Boston’s 36th annual Wicked Queer Film Festival launched July 24th with a series of virtual features and shorts programs by and about queer people.
Wicked Queer, which is the fourth oldest LGBTQ+ film festival in the country, will run through Sunday, August 2. While films normally screen at venues across the Greater Boston area, this year’s festival is going online to maintain social distancing practices. Shorts programs can be screened by viewers across the United States, Mexico, and Canada while features can be screened across the United States.
“We’re reaching a much bigger audience than we would if it was just an in-person festival in Boston,” Katie Shannon, Wicked Queer’s Director of Programming, tells GO. With screening times extended through August 2nd for the shorts programs and many features, she says, films can be seen by more people over a longer period of time.
The festival features an international line-up of documentary and narrative storytelling in both short and feature films by queer artists and filmmakers. Following last year’s introduction of a Muslim shorts program — “It was one of our most popular shorts programs last year,” Shannon says — this year’s focus is on both Muslim and Asian films. Among the entries are Graham Kolbeins’ “Queer Japan,” a documentary that dives into the country’s LGBTQ+ culture, and “Welcome to the USA,” a drama by Assel Aushakimova about a Kazach woman who wins the Green Card lottery.
Other selections include the double feature of “The Whistle” and “The Unlikely Story of the Lesbians of First Friday,” two documentaries that chronicle the formation of gay women’s communities in Albuquerque, NM and Roanoke, VA respectively throughout the 1970s and ’80s. Gabrielle Zilkha’s “Queering the Script” explores the need for greater LGBTQ+ women’s representation on film and screen. The Chilean drama, “Death Will Come and Shall Have Your Eyes,” tells the story of lifelong partners facing death.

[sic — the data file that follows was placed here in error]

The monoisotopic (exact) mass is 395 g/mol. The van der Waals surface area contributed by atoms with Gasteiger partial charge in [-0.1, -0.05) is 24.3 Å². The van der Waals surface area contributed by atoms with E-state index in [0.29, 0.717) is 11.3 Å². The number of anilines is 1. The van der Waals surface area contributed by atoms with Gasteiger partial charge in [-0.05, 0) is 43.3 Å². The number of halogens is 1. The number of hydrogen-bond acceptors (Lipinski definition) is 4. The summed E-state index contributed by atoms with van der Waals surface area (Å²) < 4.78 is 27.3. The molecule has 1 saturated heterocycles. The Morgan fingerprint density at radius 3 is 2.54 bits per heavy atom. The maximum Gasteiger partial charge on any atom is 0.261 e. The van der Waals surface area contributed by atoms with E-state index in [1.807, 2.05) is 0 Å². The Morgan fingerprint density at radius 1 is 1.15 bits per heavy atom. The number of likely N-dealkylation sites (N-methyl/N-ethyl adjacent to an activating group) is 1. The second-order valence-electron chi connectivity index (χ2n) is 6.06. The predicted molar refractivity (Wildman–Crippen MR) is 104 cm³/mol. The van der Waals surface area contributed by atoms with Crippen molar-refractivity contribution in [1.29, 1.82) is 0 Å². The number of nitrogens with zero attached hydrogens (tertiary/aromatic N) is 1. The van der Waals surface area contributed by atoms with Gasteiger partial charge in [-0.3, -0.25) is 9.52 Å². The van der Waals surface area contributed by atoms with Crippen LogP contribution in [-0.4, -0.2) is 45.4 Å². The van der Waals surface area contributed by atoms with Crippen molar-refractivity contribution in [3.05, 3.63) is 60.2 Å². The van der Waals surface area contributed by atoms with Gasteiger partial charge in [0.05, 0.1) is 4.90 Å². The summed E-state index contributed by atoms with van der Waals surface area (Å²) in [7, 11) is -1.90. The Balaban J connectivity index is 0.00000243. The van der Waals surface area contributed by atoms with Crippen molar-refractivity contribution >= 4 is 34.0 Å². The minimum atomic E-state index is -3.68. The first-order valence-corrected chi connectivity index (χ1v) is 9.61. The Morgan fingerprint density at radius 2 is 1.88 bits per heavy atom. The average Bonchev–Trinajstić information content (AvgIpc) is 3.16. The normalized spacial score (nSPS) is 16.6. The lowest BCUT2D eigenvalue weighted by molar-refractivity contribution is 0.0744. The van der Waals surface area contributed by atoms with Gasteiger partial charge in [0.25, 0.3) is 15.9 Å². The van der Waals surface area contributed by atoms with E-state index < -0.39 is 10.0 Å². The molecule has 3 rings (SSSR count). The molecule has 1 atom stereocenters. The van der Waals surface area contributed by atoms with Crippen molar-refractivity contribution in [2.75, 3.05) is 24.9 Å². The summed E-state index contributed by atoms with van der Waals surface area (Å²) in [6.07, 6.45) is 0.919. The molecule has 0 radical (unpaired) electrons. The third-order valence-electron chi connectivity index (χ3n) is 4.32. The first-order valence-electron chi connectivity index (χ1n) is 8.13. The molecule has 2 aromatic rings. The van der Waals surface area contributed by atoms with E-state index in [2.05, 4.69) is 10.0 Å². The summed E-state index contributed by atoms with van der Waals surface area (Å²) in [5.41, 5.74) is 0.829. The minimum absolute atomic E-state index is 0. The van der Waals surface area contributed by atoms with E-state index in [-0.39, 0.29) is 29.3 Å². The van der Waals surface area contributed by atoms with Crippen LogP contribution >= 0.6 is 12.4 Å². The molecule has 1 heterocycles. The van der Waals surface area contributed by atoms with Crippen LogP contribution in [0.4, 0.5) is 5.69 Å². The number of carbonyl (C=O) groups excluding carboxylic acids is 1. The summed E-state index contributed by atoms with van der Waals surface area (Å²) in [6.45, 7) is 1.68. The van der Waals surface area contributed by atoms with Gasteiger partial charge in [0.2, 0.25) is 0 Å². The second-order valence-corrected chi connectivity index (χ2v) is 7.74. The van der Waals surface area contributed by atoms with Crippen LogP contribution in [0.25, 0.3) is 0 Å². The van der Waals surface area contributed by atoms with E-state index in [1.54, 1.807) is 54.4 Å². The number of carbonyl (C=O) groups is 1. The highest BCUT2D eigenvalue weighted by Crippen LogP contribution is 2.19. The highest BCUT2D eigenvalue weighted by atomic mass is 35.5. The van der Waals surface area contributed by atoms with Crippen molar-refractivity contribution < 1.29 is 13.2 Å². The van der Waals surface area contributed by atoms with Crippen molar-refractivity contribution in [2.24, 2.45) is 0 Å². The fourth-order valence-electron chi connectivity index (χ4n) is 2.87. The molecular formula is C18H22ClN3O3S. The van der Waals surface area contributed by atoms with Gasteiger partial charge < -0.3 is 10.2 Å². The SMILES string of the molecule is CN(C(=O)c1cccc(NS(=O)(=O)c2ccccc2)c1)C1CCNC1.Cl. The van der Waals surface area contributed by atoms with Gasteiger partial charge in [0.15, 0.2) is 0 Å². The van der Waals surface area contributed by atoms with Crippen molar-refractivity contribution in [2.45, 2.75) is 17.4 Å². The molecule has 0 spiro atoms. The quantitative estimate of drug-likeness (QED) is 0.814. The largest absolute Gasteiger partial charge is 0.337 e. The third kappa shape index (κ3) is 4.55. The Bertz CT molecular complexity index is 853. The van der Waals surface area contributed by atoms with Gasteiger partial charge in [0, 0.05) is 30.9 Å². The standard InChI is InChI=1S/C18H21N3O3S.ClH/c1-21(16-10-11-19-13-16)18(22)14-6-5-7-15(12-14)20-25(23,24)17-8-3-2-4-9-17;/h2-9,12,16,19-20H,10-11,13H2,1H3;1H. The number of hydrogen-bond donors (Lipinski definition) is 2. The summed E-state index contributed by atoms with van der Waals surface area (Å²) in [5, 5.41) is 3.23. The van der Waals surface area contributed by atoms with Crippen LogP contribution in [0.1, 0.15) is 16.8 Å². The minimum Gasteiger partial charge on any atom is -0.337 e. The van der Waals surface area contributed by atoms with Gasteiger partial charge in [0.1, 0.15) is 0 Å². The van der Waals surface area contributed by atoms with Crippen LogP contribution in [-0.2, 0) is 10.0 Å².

In addition to reaching a wider audience, Shannon notes that the virtual format also gives filmmakers from around the world a chance to interact with audiences in Q&A sessions live-streamed on Facebook; sessions are recorded and available online.
Despite the greater reach that virtual screenings afford, Shannon does say that there are elements of the live-screenings which are missed. For example, meeting the filmmakers in person, and giving them a chance to see their work live on the big screen. The festival is also “a great way to bring the queer community together,” she says. “So I think that’s a lot of what we missed.”
But on the brighter side, she adds, “being able to do this virtually is just another way of bringing the queer community together.”
She also praises the all-volunteer Wicked Queer team who worked tirelessly to bring the festival online after its original April launch was postponed due to COVID-19. “We were lucky enough to be able to put this together from the time we found out we weren’t going live in April,” she says. “So launching in July, I think that just shows we’re a team. We’re all volunteers, so everyone has put in their time when they can outside of work to get this done.”
Feature films and shorts programs can be purchased and viewed online through Xerb.TV. Selections cost $10 each and can be viewed during a limited time starting at the film’s screening release through August 2nd. For a full schedule, visit Wicked Queer Film Festival online. You can also visit the website if you’re interested in volunteering with or donating to the organization.